Symptoms, Diagnosis & Treatment
Pop trauma is a form of acoustic trauma. An acoustic trauma is when the hair cells in the organ of Corti of the inner ear are damaged. This damage is caused by the effect of increased sound pressure on the ear. If the sound pressure exceeds a certain threshold, the ear can no longer adapt and is damaged. A bang trauma occurs above all when the damaging sound has a very short effect (approx. 1-2 ms).
In this article you will find important information about bang trauma. You will learn about its causes and what the symptoms may be. It also explains how the doctor makes the diagnosis and what therapy is available.
Table of Contents
- Symptoms of pop trauma
- What causes pop trauma
- Diagnosis: pop trauma
- Pop trauma and hearing aids
Hearing aids & pop trauma
Do hearing aids help with a pop trauma?
A constant blast trauma usually leads to hearing loss in the high frequency range, which can be compensated for by hearing aids:
- high tones that are no longer audible can be heard again
- Improving hearing especially in noisy environments
- Increase in quality of life
Pop trauma symptoms
Patients typically complain of a feeling like an ear is blocked and of hearing loss in the affected ear. Other possible symptoms are tinnitus (ringing in the ears), hyperacusis (hypersensitivity to noise), dizziness and impaired balance.
The pop trauma usually affects only one side and the symptoms improve in the first few days. In general, no progression of the symptoms is to be expected.
Causes of pop trauma
The causes of acoustic trauma can be varied. Examples are gunshots, firecrackers, airbags, explosions, lightning strikes, and also a strong blow to the ear.
These stressors lead to damage to the hair cells due to a disturbance in their metabolism. There is a lack of oxygen and the formation of free radicals, but mechanical damage can also occur. The basal area of the snail and thus the high-frequency range is affected first.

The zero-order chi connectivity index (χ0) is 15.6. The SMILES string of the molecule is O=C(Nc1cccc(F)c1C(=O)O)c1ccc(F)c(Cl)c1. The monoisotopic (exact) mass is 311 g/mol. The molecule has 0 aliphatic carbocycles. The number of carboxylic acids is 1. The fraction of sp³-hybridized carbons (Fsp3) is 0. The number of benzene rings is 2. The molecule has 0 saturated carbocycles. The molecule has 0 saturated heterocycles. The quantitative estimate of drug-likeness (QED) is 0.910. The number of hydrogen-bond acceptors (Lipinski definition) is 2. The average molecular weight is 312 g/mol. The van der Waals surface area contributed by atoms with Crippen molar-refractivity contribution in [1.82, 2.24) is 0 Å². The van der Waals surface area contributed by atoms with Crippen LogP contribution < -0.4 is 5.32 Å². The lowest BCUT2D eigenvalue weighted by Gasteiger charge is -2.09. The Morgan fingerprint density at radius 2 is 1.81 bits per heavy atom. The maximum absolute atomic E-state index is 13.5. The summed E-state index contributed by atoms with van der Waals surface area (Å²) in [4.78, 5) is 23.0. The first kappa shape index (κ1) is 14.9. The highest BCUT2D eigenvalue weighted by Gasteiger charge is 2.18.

Diagnosis: pop trauma
To diagnose a pop trauma, the ENT doctor prepares an auditory curve. This audiogram can be used to detect sensorineural hearing loss. There is either a dip at 4,000 Hz or a drop in the curve for tones with high frequencies. If the SISI test (Short Increment Sensitivity Index) is positive, there is a positive recruitment. This means that the range between the hearing threshold and the discomfort threshold of the hearing area is smaller than for people with normal hearing.
This speedy increase in loudness can be explained by the damage to the outer hair cells. In healthy people, the outer hair cells modify the sound. They amplify soft tones and weaken loud tones so that it is possible to perceive a very wide range of tones.
No otoacoustic emissions can be measured in the damaged frequency range. These emissions are also based on the function of the outer hair cells and therefore do not apply to patients with damage to the hair cells in the corresponding frequency range. However, this test is typically carried out 1 week after the traumatic event due to its additional noise exposure.
As an initial therapeutic measure (as in the case of sudden hearing loss), a hemorheological infusion therapy with HAAES (hydroxyethyl starch) and procaine is used. Cortisone can also be administered. If both of these therapies fail, hyperbaric oxygen therapy is indicated.
In any case, starting therapy early is crucial for the prognosis. The earlier therapy is started, the lower the risk of permanent damage.
Surgical therapy is only carried out if one or both windows in the inner ear are damaged or a perilymphatic fistula has developed. This is a pathological connection between the perilymphatic space (surrounding the sensory cells of the hearing organ) and the middle ear. An opening of the eardrum (tympanotomy) is performed and damaged windows or an existing fistula is repaired.
Pop trauma and hearing aids
If the pop trauma continues, it usually leads to hearing damage in the high frequency range. This can be annoying for the person concerned, especially in noisy environments. In the case of permanent impact trauma, a hearing aid usually helps to be able to perceive high tones again.
The prognosis of a pop trauma is generally very good. As a rule, the symptoms improve within 6 weeks of the event – often until complete recovery. Complaints that persist after 6 weeks, however, have a poor prognosis and can then often no longer be treated.